Austerity, Unemployment - The Role of Central Banks.

For those trying to understand how and why austerity, unemployment and the decimation of public services is being undemocratically forced on the world's population, the role of central banks, such as the European Central Bank, the Bank of England and the US Fed, might be somewhat vague.
 
A recent paper by Norbert Haring, kindly supplied by Daniel Buckley, is very illuminating, as the selected quotes below make clear. 
 
May I suggest you make time to read and circulate the entire document (18 pages)
 
Central bankers never, ever talk about the hugely profitable privilege that the ability to create legal tender means for commercial banks.

Today, only a fraction of the money which circulates in the economy consists in cash issued by the central banks. We make by far the largest part of our payments without using any government issued banknotes. We pay by transferring deposits at commercial banks to someone else and we receive our paychecks in the form of deposits in the bank, i.e. in electronic money, created by commercial banks.

The look into the history of central banks and the mechanisms by which commercial banks create money has revealed that there is indeed an important element in the nature of central banks of serving the interests of the banking community. We have seen that leading textbook authors and central bankers are actively trying to disguise this. This should be kept in mind then assessing the appropriateness of letting independent central banks, which do not have to answer to the electorate or their representatives, wield wide ranging powers in economic policy and banking supervision.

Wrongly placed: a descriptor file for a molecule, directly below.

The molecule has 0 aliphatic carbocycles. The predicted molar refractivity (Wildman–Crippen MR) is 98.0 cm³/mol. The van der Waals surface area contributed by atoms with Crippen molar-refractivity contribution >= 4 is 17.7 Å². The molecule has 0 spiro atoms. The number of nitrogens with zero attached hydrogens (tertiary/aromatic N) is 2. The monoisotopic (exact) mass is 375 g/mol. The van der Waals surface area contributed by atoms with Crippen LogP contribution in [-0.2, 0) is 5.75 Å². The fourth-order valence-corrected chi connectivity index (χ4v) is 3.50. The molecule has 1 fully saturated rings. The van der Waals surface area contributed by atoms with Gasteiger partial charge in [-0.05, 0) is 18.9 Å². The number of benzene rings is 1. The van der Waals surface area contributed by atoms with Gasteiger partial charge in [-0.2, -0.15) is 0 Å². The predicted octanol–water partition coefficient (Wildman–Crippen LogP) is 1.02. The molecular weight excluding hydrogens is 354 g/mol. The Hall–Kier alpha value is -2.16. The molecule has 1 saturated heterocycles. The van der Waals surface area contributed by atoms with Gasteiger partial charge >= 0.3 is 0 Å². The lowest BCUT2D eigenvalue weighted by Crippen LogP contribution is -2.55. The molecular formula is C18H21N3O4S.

The interest of central banks in making their influence on the economy less clear cut might go some way in explaining this aberration. However, there is also the interest of commercial banks in having something hidden. And this interest could be even more influential.

The authors of the most influential textbooks are highly recognized economists with very close ties to central banks and to the financial elite.

What is still lacking is a serious discussion of the even closer ties of many central bankers with the financial elite and about the undisclosed and unfettered conflicts of interest that arise from them.

The conflicts of interest arising for this are very relevant for the subject of this paper and might well explain, why leading central bankers and central banks seem to have tabooed talk and research about money creation by commercial banks.
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Comment by joe taylor on December 30, 2013 at 12:46

That info about the Group of Thirty (G30) was interesting. If you look at the membership of this lobby-group it turns out that it is packed with current and former central bankers with strong ties to the financial industry. Textbook-author Paul Krugman is also among the members, as is Mario Draghi (President of the ECB - formerly Golman Sachs), Mark Carney (President of the Bank of Canada–from July 2013 of the Bank of England – formerly Goldman Sachs)...

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